Wednesday of the Fourth Week of Lent
O God, who reward the merits of the just and offer pardon to sinners who do penance, have mercy, we pray, on those who call upon you, that the confession of our guilt may serve to obtain your pardon for our sins. Through our Lord.
* * * * * *
Fifth Sunday in Lent (Year “A”) – April 10, 2011 -- JESUS OFFERS EVERYONE THE RESURRECTION LIFE [Texts: Ezekiel 37.12-14 [Psalm 130]; Romans 8.8-11; John 11.1-45]
Coming after Jesus' cure of a man born blind, with which it is linked (“Could not he who opened the eyes of the blind man have kept this man from dying?'”), Jesus' raising Lazarus from the tomb proclaims Jesus' offer of light and life.
The Church reads the Lazarus story during Lent not merely to encourage catechumens awaiting Baptism at Easter. For the liturgy stresses that Lent is a time for all Jesus' disciples to renew the baptismal commitment they made or their parents and godparents made for them.
The Preface of this Fifth Sunday of Lent summarizes the issues at play in Lazarus' restoration to life: “As a man like us, Jesus wept for Lazarus his friend. As the eternal God, he raised Jesus from the dead. Christ gives us the sacraments to lift us up to everlasting life”.
The commitment to live Jesus' risen life, which catechumens make at the Easter Vigil, is challenged by the difficulties people face along life's journey. Often, the supreme test comes when someone encounters the mystery of human mortality, their own imminent death or that of a loved one.
Martha's statement to Jesus expressed the human struggle with her brother's death, that seemed premature, even absurd. Why did God allow it and why, she asked, did Jesus not intervene to prevent it: “Lord, if you had been here, my brother would not have died”.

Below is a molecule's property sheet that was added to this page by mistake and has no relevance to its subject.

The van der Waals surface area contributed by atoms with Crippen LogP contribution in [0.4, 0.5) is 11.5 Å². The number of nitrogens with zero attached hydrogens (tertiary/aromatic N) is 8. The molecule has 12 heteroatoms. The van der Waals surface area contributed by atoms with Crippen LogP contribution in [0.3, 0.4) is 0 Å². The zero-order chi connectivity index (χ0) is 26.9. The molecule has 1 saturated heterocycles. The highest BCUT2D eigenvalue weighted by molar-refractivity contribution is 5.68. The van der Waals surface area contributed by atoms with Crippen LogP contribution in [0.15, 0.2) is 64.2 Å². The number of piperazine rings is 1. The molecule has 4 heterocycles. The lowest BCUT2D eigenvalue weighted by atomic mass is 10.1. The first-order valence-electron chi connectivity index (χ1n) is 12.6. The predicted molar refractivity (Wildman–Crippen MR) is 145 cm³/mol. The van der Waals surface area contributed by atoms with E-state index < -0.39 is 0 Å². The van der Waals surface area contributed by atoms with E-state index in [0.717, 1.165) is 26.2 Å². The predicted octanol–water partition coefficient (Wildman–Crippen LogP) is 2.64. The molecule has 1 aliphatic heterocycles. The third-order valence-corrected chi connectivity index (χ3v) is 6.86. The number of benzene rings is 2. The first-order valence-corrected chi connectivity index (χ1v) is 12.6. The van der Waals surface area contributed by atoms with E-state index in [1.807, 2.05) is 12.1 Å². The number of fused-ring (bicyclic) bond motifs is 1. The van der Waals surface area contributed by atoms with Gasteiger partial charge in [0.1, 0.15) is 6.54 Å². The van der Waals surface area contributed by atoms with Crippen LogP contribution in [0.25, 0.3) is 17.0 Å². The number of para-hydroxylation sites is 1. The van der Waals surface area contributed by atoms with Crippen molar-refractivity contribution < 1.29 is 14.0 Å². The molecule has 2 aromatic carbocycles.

Jesus was affected by the death of his friend Lazarus. Powerful, emotional expressions describe the inner turmoil Jesus felt in anticipating His coming death (“Jesus began to weep... Jesus, again greatly disturbed, came to the tomb”).
Death offers opportunities for deepening one's faith in God. And Jesus' gratitude showed the way, “Father, I thank you for having heard me”.
Martha expressed faith in Jesus, but flinched when Jesus ordered the opening of Lazarus' tomb. Her faith needed to press on, beyond the death of her brother, to accept Jesus' teaching, “I am the Resurrection and the Life”.
Jesus brought Lazarus back to earthly existence. But his purpose was greater—to offer humanity an eternal life that death cannot touch. Because they believe, Christ's followers never fully die: “Those who believe in me, even though they die, will live”. Jesus' challenge to Martha is put before everyone, “Do you believe this?”
The life to which Lazarus was raised was a natural one and good. Jesus wanted it to represent eternal life, which only God possesses. And Jesus, as God's only Son, makes that life possible for believing disciples who, like Martha, share her faith.
Ezekiel's vision of the Valley of Dry Bones is his best-known passage (37.1-11). God pledged to cover skeletons with sinews, flesh and skin, giving each individual the breath of life. The interpretation of the vision (37.12-14) applied it to the House of Israel in its despair and lack of hope.
The Church sees in Ezekiel's vision anticipations of both Jesus' resurrection and the general resurrection at the end of time. It is appropriate as a commentary on the raising of Lazarus only to a limited degree. For Lazarus' restoration to life—a “resuscitation” rather than a resurrection, since he died again—points to Jesus' coming, definitive resurrection.
Paul tells how death and life are intermingled in Christian life (“though the body is dead because of sin, the Spirit is life because of righteousness”). Still, the predominant emphasis he gives is that God's Spirit offers the Christian a foretaste of eternal life here and now.
With a series of formulas—Christians are “in the Spirit”; “the Spirit of God dwells in you”; disciples “have the Spirit of Christ”, (Romans 8.9); “Christ dwells in you” (8.10); “the Spirit of God ... dwells in you” (8.11)—Paul tries to describe the symbiotic relationship between the risen Christ and the Christian who will be raised from the dead.
True, Christians will die from the consequences of sin at work in their lives. But this is not God's final word. In the end, God intends to share Christ's triumph with his disciples: “God who raised Christ from the dead will give life to your mortal bodies also through his Spirit that dwells in you”.